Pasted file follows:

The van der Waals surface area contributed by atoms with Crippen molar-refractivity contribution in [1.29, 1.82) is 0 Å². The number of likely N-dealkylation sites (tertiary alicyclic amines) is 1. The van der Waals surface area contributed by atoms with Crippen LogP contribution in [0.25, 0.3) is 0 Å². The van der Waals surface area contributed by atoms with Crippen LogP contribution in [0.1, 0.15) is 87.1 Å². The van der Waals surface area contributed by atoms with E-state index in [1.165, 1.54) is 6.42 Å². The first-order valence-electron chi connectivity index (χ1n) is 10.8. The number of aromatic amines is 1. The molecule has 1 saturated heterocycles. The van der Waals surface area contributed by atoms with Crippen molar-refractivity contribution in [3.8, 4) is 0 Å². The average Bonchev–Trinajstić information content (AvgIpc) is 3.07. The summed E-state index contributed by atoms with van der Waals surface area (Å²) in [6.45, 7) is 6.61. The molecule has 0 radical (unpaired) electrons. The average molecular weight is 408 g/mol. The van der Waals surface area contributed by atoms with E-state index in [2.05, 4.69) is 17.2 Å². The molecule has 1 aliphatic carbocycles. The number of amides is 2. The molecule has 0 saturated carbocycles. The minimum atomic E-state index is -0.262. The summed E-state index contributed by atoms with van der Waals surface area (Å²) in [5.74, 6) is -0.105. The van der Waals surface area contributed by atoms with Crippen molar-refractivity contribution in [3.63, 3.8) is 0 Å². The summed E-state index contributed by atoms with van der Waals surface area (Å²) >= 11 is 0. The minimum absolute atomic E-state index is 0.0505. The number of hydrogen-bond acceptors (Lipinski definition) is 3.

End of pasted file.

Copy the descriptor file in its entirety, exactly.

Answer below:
The van der Waals surface area contributed by atoms with Crippen molar-refractivity contribution in [1.29, 1.82) is 0 Å². The number of likely N-dealkylation sites (tertiary alicyclic amines) is 1. The van der Waals surface area contributed by atoms with Crippen LogP contribution in [0.25, 0.3) is 0 Å². The van der Waals surface area contributed by atoms with Crippen LogP contribution in [0.1, 0.15) is 87.1 Å². The van der Waals surface area contributed by atoms with E-state index in [1.165, 1.54) is 6.42 Å². The first-order valence-electron chi connectivity index (χ1n) is 10.8. The number of aromatic amines is 1. The molecule has 1 saturated heterocycles. The van der Waals surface area contributed by atoms with Crippen molar-refractivity contribution in [3.8, 4) is 0 Å². The average Bonchev–Trinajstić information content (AvgIpc) is 3.07. The summed E-state index contributed by atoms with van der Waals surface area (Å²) in [6.45, 7) is 6.61. The molecule has 0 radical (unpaired) electrons. The average molecular weight is 408 g/mol. The van der Waals surface area contributed by atoms with E-state index in [2.05, 4.69) is 17.2 Å². The molecule has 1 aliphatic carbocycles. The number of amides is 2. The molecule has 0 saturated carbocycles. The minimum atomic E-state index is -0.262. The summed E-state index contributed by atoms with van der Waals surface area (Å²) in [5.74, 6) is -0.105. The van der Waals surface area contributed by atoms with Crippen molar-refractivity contribution in [3.63, 3.8) is 0 Å². The summed E-state index contributed by atoms with van der Waals surface area (Å²) >= 11 is 0. The minimum absolute atomic E-state index is 0.0505. The number of hydrogen-bond acceptors (Lipinski definition) is 3.